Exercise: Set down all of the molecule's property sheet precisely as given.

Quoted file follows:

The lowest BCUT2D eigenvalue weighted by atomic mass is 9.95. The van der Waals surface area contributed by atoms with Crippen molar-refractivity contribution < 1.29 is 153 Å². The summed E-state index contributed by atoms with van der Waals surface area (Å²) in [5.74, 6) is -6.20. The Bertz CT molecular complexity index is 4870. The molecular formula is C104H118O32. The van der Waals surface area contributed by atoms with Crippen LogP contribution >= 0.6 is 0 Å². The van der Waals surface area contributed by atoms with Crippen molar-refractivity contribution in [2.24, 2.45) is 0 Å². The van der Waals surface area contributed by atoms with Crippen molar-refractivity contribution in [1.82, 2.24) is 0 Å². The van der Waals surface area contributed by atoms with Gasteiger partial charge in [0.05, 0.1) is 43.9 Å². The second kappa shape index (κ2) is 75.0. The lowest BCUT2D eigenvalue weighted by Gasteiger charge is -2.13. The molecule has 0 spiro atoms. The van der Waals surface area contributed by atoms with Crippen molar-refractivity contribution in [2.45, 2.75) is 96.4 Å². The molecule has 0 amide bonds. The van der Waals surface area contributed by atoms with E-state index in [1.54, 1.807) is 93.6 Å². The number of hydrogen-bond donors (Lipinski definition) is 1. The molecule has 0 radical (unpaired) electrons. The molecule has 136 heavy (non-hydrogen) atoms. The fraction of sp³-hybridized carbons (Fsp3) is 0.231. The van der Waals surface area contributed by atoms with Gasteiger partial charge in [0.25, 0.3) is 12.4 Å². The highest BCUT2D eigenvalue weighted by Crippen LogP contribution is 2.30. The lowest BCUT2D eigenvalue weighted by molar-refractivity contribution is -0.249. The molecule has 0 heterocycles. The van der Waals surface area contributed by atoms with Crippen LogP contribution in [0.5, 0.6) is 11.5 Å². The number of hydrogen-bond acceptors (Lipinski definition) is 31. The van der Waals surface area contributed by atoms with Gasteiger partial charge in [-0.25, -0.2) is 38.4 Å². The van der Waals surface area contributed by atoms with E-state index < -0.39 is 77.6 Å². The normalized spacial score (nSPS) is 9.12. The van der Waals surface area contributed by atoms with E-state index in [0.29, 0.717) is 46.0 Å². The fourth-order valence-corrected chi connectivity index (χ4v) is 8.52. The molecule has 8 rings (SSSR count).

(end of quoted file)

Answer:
The lowest BCUT2D eigenvalue weighted by atomic mass is 9.95. The van der Waals surface area contributed by atoms with Crippen molar-refractivity contribution < 1.29 is 153 Å². The summed E-state index contributed by atoms with van der Waals surface area (Å²) in [5.74, 6) is -6.20. The Bertz CT molecular complexity index is 4870. The molecular formula is C104H118O32. The van der Waals surface area contributed by atoms with Crippen LogP contribution >= 0.6 is 0 Å². The van der Waals surface area contributed by atoms with Crippen molar-refractivity contribution in [2.24, 2.45) is 0 Å². The van der Waals surface area contributed by atoms with Crippen molar-refractivity contribution in [1.82, 2.24) is 0 Å². The van der Waals surface area contributed by atoms with Gasteiger partial charge in [0.05, 0.1) is 43.9 Å². The second kappa shape index (κ2) is 75.0. The lowest BCUT2D eigenvalue weighted by Gasteiger charge is -2.13. The molecule has 0 spiro atoms. The van der Waals surface area contributed by atoms with Crippen molar-refractivity contribution in [2.45, 2.75) is 96.4 Å². The molecule has 0 amide bonds. The van der Waals surface area contributed by atoms with E-state index in [1.54, 1.807) is 93.6 Å². The number of hydrogen-bond donors (Lipinski definition) is 1. The molecule has 0 radical (unpaired) electrons. The molecule has 136 heavy (non-hydrogen) atoms. The fraction of sp³-hybridized carbons (Fsp3) is 0.231. The van der Waals surface area contributed by atoms with Gasteiger partial charge in [0.25, 0.3) is 12.4 Å². The highest BCUT2D eigenvalue weighted by Crippen LogP contribution is 2.30. The lowest BCUT2D eigenvalue weighted by molar-refractivity contribution is -0.249. The molecule has 0 heterocycles. The van der Waals surface area contributed by atoms with Crippen LogP contribution in [0.5, 0.6) is 11.5 Å². The number of hydrogen-bond acceptors (Lipinski definition) is 31. The van der Waals surface area contributed by atoms with Gasteiger partial charge in [-0.25, -0.2) is 38.4 Å². The van der Waals surface area contributed by atoms with E-state index < -0.39 is 77.6 Å². The normalized spacial score (nSPS) is 9.12. The van der Waals surface area contributed by atoms with E-state index in [0.29, 0.717) is 46.0 Å². The fourth-order valence-corrected chi connectivity index (χ4v) is 8.52. The molecule has 8 rings (SSSR count).